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Bangladeshis Shaken By Hundreds Of Explosions Around The Country

  • Bangladesh
  • August 18 2005
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The auxiliary bishop of Dhaka has expressed the urgent need for peace in Bangladesh in light of the virtually simultaneous explosion of about 450 bombs across the country on Aug. 17.

The blasts between 11:00 a.m. and 12:00 noon in 63 of the country´s 64 districts and divisional cities prompted Auxiliary Bishop of Dhaka Theotonius Gomes to tell UCA News, "This country needs a peaceful atmosphere."

According to the latest reports, the explosions killed two people and injured 500 others. One of those killed was a 10-year schoolboy in Savar, 25 kilometers northwest of Dhaka. The other, a rickshaw-puller, died from his injuries in Chapai Nawabganj district town, 352 kilometers northwest of Dhaka.

As security was stepped up across the country, Bishop Gomes stressed the importance of basic religious values. "We expect to see the application of the values of religion that can establish peace," he said after the attacks.

The bishop also stressed the need for dialogue, given the current situation in Bangladesh. He pointed out that the local Church has been trying to promote peace at various times through inter-faith dialogue with representatives of different religions in the country. In the long run, he said, this initiative will have a positive impact because it is aimed at reaching educated people who are involved in Islamic studies in the universities. By contrast, the recent bomb explosions are "non-lasting," Bishop Gomes commented.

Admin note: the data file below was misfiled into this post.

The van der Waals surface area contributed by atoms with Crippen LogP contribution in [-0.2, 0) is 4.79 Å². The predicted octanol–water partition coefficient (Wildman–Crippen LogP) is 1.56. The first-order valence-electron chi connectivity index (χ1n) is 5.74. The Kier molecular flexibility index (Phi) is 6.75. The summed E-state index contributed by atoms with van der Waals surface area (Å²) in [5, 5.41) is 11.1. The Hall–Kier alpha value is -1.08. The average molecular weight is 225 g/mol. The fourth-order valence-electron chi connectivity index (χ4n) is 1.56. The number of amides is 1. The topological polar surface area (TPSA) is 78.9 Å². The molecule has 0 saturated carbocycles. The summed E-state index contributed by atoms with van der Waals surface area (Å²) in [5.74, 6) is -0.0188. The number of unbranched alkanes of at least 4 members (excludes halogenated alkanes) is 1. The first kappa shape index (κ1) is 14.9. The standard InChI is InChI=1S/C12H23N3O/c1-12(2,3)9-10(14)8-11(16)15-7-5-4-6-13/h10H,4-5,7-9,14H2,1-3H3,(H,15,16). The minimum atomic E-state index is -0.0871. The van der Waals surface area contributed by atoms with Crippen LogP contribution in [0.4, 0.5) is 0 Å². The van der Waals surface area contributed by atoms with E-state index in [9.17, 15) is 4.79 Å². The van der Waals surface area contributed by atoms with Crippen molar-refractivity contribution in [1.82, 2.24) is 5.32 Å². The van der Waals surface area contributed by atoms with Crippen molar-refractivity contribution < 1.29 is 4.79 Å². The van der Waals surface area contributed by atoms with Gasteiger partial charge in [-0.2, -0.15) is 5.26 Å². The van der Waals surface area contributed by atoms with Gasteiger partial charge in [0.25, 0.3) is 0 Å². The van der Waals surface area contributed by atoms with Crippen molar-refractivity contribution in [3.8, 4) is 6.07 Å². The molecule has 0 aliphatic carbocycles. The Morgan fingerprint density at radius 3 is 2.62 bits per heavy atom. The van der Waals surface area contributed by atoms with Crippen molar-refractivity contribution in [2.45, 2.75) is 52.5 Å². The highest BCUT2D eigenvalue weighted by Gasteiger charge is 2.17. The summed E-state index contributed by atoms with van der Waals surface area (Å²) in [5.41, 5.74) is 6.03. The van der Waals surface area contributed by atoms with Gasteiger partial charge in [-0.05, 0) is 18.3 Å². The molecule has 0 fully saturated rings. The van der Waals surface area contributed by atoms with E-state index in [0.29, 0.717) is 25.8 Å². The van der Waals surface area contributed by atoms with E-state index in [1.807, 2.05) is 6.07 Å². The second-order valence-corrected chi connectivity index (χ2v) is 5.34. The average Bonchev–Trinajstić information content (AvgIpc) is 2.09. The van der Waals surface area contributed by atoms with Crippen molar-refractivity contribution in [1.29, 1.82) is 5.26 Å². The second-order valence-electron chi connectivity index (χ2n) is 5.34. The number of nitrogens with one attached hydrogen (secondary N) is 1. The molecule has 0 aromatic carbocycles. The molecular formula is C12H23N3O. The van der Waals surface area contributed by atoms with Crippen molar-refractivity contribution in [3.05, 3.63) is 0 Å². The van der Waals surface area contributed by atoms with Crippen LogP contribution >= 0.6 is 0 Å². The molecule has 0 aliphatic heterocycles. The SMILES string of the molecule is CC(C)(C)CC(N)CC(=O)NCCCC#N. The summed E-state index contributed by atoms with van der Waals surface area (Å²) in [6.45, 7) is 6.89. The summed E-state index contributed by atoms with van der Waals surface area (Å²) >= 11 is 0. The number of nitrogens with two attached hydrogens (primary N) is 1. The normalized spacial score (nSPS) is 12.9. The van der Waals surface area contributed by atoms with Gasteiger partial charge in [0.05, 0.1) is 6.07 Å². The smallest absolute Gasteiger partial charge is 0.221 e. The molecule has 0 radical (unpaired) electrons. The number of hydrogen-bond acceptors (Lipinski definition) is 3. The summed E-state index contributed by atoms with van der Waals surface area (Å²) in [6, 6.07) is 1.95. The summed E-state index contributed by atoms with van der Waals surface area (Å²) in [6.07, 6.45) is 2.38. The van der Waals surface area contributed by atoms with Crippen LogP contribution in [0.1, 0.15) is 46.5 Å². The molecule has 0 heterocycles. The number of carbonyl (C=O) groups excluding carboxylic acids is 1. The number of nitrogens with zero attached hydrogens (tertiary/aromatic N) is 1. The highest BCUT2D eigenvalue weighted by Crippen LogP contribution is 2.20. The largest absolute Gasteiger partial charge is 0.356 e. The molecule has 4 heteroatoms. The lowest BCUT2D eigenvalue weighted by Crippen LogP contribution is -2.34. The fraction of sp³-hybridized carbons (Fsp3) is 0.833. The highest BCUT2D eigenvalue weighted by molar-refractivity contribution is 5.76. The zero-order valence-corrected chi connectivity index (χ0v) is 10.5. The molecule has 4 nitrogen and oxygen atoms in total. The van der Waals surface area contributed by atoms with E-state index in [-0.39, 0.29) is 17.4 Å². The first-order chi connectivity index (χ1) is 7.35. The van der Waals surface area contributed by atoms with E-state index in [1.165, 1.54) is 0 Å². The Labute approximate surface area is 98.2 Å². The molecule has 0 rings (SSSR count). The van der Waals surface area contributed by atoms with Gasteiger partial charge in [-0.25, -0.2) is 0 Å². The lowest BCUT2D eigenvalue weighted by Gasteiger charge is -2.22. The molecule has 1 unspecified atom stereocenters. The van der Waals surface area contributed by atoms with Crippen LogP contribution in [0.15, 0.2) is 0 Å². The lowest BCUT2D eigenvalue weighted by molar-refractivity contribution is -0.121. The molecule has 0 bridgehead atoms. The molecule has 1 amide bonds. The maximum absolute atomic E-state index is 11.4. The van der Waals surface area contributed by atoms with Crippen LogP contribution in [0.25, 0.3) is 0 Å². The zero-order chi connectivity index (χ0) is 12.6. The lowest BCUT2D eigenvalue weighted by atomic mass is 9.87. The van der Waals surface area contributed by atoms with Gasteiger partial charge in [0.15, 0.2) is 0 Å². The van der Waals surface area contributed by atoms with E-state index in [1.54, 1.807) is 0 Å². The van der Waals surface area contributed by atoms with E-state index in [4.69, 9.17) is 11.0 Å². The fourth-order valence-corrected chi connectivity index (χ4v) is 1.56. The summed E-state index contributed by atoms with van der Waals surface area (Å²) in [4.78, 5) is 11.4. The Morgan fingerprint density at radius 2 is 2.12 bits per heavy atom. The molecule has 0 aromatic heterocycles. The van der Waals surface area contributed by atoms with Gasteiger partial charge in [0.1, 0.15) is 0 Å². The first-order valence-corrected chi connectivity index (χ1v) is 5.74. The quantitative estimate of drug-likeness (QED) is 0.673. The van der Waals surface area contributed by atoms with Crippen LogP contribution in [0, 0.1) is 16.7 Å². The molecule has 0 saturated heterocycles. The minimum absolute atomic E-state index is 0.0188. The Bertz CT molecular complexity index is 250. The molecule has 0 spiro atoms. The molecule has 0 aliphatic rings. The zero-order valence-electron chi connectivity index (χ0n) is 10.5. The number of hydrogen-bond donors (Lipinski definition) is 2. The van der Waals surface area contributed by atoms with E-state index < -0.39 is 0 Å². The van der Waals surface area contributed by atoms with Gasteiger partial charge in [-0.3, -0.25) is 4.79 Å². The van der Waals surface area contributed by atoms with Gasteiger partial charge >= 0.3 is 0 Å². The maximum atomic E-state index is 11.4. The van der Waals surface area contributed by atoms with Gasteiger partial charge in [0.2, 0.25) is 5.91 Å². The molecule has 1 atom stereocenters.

Suspicion over the bombings has fallen on a prohibited Islamic extremist group. Leaflets found at most explosion sites bore the name "Jamaat-ul-Mujahedin Bangladesh" in Arabic and Bengali. The leaflets call for Islamic law in the Muslim-majority nation and denounce NGO activities in the country.

The bombs exploded in most of Bangladesh´s main cities and towns, and outside courthouses, government buildings, airports, press clubs and the United States Embassy in the capital.

Nirmol Rozario, secretary general of the Bangladesh Christian Association, criticized the unprecedented attacks and told UCA News, "The event itself is over, but its effects will continue for a long time." He said he hates such "unwanted violence" because it is a "negative expression of Islamic fundamentalists, and a warning to the country´s government and civil society."

The nation will suffer and terrorism will flourish, Rozario said, if the government does not take proper measures. "The fundamentalist terrorists are trying to seize control of the government, as they did in Iraq and Afghanistan," he said. However, he added, neither the Church nor its institutions seem to have been terrorist targets this time.

Chandan Gomes, a Catholic leader in Khulna diocese, southwestern Bangladesh, told UCA News by phone that his area is in panic. "We are worried about organizing any social or religious gatherings at this time," Gomes said.

Dinajpur, a district town where several Catholic and Protestant churches are located, was hit by nine explosions. Sontosh Sorren, Caritas regional director for Dinajpur, told UCA News that while this attack apparently is not against churches, it creates unrest for all, irrespective of caste and creed.

Bangladesh is now in a state of high alert, with security tightened around public buildings, diplomatic areas, airports and hotels.

The main opposition political party, Awami League, has called for a daylong strike around the country on Aug. 20 to protest the attacks. Media reports say Prime Minister Khaleda Zia, who left Dhaka on a five-day visit to China 90 minutes before the bombings, called the attacks "cowardly" acts of terrorism.

END

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